What Does A.A. Do?
AA works through members telling their stories of what we used to be like, what happened and what we are like now. The AA program, known as The Twelve Steps, provides a framework for self-examination and a road to recovery, free of alcohol.
What does A.A. NOT do?
- A. does not run membership drives to try to argue alcoholics into joining. A.A. is for alcoholics who want to get sober.
- A. does not check up on its members to see that they don’t drink. It helps alcoholics to help themselves.
- A. is not a religious organization. All members are free to decide on their own personal ideas about the meaning of life.
- A. is not a medical organization, does not give out medicines or psychiatric advice.
- A. does not run any hospitals, wards, or sanitariums or provide nursing services.
- A. is not connected with any other organization. But A.A. does cooperate with organizations that fight alcoholism. Some members work for such organizations — but on their own — not as representatives of A.A.
- A. does not accept money from sources outside A.A., either private or government.
- A. does not offer any social services, does not provide housing, food, clothing, jobs, or money. It helps alcoholics stay sober, so they can earn these things for themselves.
- Alcoholics Anonymous lives up to the “Anonymous” part of its title. It does not want members’ full names or faces to be revealed on radio, TV, newspapers or on new media technologies such as the Internet. And members do not tell other members’ names to people outside A.A. But members are not ashamed of belonging to A.A. They just want to encourage more alcoholics to come to A.A. for help. And they do not want to make heroes and heroines of themselves simply for taking care of their own health.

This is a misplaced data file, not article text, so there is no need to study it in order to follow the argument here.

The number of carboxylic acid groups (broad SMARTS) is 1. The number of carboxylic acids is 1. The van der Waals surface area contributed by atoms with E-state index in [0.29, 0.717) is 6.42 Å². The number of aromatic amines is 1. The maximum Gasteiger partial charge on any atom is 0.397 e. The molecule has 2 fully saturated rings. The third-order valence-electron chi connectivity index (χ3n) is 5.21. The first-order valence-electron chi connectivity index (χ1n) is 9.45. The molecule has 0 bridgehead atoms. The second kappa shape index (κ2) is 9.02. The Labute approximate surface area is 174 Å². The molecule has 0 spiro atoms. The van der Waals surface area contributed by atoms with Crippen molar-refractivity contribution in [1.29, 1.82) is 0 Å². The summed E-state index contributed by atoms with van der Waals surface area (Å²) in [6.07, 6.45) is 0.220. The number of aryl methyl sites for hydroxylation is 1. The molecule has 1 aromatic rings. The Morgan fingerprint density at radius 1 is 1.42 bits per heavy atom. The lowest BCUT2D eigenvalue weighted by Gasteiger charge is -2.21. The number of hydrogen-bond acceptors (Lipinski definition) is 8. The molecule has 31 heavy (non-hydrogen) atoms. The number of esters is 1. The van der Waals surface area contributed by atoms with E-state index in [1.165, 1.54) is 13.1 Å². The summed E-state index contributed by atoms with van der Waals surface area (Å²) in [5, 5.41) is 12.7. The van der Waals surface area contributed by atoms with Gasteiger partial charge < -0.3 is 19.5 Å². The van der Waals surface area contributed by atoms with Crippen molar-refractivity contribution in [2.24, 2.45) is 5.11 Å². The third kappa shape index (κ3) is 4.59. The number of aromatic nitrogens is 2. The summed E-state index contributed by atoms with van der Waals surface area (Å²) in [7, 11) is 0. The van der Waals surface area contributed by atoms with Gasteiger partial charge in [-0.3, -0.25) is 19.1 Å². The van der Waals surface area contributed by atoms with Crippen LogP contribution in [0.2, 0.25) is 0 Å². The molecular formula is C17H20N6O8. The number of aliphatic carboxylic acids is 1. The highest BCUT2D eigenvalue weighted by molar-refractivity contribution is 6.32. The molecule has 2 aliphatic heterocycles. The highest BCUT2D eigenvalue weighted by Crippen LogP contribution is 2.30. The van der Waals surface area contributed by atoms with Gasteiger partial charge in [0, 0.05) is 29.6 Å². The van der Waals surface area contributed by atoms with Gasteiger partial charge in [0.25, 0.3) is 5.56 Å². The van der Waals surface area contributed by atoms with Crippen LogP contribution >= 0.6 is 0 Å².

- A. does not provide letters of reference to parole boards, lawyers, court officials, social agencies, employers, etc.
Is A.A. For Me?
Alcoholics Anonymous (“A.A.”) is for anyone who thinks he or she may have a problem with alcohol. Whether one is an alcoholic is the first question that every alcoholic must answer, and the first step on the road to recovery can found in the Twelve Steps of Alcoholics Anonymous. Visit Is A.A. For Me? and see questions below:
- Have you ever decided to stop drinking for a week or so, but only lasted for a
couple of days?
Most of us in A.A. made all kinds of promises to ourselves and to our families. We
could not keep them. Then we came to A.A. A.A. said: “Just try not to drink today.”
(If you do not drink today, you cannot get drunk today.)
- Do you wish people would mind their own business about your drinking– stop
telling you what to do?
In A.A. we do not tell anyone to do anything. We just talk about our own drinking,
the trouble we got into, and how we stopped. We will be glad to help you, if you want
- Have you ever switched from one kind of drink to another in the hope that
this would keep you from getting drunk?
We tried all kinds of ways. We made our drinks weak. Or just drank beer. Or we did